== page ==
The European Food Safety Authority (EFSA) has repeated its view that bisphenol A (BPA) poses no human health risk through dietary exposure as it dismissed concerns raised by scientists in France.
But the Parma-based body announced it was assembling a team of experts to act as a BPA watchdog to constantly assess new scientific studies and data on the substance.
The safety watchdog added that remaining uncertainties over effects of the chemical in animals at low doses meant it would be scrutinising the significance of new studies in this area.
French concerns dismissed
EFSA delivered its latest verdict today after the French Food Safety Agency (ANSES) raised fresh concerns over the safety of BPA in September.
Brussels urged the agency to work together with its French counterparts to examine why scientists from the two bodies had reached diverging opinions on the chemical.
Experts from EFSA’s panel on Food Contact Materials, Enzymes, Flavourings and Processing Aids (CEF) rejected ANSES’ conclusions as being based on too narrow criteria.
“The Panel explains that Anses’ work was limited to a hazard identification while EFSA has carried out a full risk assessment of BPA,” said an EFSA statement.
It added: “The approach of the ANSES report is that of hazard identification, comprising also elements which could be relevant for the safety assessment of non-dietary exposure to BPA, whereas the EFSA opinion of 2010 addresses the assessment of risk from dietary exposure to BPA. This is the main reason for divergences between the ANSES and EFSA conclusions on BPA.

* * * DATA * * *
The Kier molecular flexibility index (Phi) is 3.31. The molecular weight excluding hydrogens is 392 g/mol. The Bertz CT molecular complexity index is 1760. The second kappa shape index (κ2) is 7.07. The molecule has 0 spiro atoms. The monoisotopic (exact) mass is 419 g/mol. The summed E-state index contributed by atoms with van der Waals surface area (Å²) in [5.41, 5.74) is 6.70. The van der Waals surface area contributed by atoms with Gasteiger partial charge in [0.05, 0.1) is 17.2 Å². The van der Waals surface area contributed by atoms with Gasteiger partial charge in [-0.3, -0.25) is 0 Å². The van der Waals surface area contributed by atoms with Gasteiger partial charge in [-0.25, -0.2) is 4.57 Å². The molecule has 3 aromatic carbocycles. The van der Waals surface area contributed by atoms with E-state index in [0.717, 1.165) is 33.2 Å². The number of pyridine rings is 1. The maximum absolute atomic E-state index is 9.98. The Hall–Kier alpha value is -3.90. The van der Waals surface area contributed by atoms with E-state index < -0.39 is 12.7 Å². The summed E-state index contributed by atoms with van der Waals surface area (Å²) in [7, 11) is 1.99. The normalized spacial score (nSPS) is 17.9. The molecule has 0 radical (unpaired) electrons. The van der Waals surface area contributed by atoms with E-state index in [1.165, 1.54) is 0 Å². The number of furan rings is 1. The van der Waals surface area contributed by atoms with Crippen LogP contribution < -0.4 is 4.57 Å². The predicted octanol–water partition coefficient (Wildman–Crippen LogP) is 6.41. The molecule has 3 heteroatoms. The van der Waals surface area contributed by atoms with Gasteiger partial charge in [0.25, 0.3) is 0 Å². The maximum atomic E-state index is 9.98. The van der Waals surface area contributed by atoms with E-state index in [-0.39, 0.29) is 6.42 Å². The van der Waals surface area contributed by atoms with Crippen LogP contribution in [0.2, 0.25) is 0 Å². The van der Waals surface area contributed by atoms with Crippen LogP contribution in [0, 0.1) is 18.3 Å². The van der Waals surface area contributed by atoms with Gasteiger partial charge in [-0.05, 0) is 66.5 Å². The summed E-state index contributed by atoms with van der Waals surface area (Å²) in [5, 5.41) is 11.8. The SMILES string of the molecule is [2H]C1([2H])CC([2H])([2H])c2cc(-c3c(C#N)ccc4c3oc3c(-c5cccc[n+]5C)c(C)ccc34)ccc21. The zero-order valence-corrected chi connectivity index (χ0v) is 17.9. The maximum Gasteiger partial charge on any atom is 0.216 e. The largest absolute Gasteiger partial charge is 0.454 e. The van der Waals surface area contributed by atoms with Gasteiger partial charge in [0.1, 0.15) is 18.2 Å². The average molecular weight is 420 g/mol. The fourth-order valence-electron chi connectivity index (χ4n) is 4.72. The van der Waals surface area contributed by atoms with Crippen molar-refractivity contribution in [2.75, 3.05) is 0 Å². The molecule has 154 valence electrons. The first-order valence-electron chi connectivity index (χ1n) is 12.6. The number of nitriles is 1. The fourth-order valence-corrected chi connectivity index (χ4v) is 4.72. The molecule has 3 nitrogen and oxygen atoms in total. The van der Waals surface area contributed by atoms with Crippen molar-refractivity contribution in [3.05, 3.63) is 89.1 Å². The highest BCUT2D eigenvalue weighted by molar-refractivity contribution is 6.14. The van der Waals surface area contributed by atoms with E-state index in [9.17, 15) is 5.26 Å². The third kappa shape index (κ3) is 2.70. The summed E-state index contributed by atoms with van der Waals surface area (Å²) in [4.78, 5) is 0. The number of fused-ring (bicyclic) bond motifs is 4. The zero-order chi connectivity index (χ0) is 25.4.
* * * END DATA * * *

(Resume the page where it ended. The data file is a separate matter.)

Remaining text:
It stressed that the tolerable daily intake (TDI) for bisphenol A would “protect all human populations for lifetime exposure to this substance through the diet”.
The experts said new studies had produced no evidence that BPA was unsafe through dietary exposure.
But the panel reiterated that uncertainties remained over potential hazards to human health suggested by some BPA-related effects observed in rodents at low dose levels.
It pledged to reconsider its opinion after evaluating new research and following the publication in 2012 of new data from low dose studies currently underway in the US.
EFSA also revealed it was convening a multidisciplinary working group of experts to evaluate new scientific studies and data on BPA on an on-going basis, and vowed to work closely with scientific experts on research in progress.
Trade body Plastics Europe welcomed the opinion.
“We trust that the risk management authorities in the EU Commission and on national level will act according to the expert advice of their risk assessment experts,” said Jasmin Bird of the association’s polycarbonate/bisphenol A group. “An approach grounded in sound science is the only one that can provide consumers with the reassurance that the products they buy are safe.”